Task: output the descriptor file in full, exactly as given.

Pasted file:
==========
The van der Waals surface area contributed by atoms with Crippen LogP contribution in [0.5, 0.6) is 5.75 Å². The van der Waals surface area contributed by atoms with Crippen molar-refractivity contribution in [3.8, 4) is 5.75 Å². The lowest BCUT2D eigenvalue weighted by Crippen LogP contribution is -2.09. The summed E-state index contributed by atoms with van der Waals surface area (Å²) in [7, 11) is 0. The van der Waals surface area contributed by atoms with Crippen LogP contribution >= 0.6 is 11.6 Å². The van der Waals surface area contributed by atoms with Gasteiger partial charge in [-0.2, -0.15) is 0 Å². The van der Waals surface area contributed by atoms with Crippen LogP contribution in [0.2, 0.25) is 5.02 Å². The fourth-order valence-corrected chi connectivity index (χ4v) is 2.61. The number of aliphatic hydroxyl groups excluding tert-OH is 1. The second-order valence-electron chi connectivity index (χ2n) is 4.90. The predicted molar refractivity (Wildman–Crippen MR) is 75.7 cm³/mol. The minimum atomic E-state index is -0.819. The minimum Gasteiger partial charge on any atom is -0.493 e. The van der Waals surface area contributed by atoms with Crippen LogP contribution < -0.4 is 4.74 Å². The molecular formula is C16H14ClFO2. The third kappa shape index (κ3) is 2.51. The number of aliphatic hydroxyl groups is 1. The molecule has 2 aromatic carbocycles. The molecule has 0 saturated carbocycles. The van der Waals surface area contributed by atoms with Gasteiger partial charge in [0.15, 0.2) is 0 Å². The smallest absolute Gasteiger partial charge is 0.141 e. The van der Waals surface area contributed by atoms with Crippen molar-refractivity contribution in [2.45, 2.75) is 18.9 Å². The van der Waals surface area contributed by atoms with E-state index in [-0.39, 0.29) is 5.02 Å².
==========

The van der Waals surface area contributed by atoms with Crippen LogP contribution in [0.5, 0.6) is 5.75 Å². The van der Waals surface area contributed by atoms with Crippen molar-refractivity contribution in [3.8, 4) is 5.75 Å². The lowest BCUT2D eigenvalue weighted by Crippen LogP contribution is -2.09. The summed E-state index contributed by atoms with van der Waals surface area (Å²) in [7, 11) is 0. The van der Waals surface area contributed by atoms with Crippen LogP contribution >= 0.6 is 11.6 Å². The van der Waals surface area contributed by atoms with Gasteiger partial charge in [-0.2, -0.15) is 0 Å². The van der Waals surface area contributed by atoms with Crippen LogP contribution in [0.2, 0.25) is 5.02 Å². The fourth-order valence-corrected chi connectivity index (χ4v) is 2.61. The number of aliphatic hydroxyl groups excluding tert-OH is 1. The second-order valence-electron chi connectivity index (χ2n) is 4.90. The predicted molar refractivity (Wildman–Crippen MR) is 75.7 cm³/mol. The minimum atomic E-state index is -0.819. The minimum Gasteiger partial charge on any atom is -0.493 e. The van der Waals surface area contributed by atoms with Crippen LogP contribution < -0.4 is 4.74 Å². The molecular formula is C16H14ClFO2. The third kappa shape index (κ3) is 2.51. The number of aliphatic hydroxyl groups is 1. The molecule has 2 aromatic carbocycles. The molecule has 0 saturated carbocycles. The van der Waals surface area contributed by atoms with Gasteiger partial charge in [0.15, 0.2) is 0 Å². The smallest absolute Gasteiger partial charge is 0.141 e. The van der Waals surface area contributed by atoms with Crippen molar-refractivity contribution in [2.45, 2.75) is 18.9 Å². The van der Waals surface area contributed by atoms with E-state index in [-0.39, 0.29) is 5.02 Å².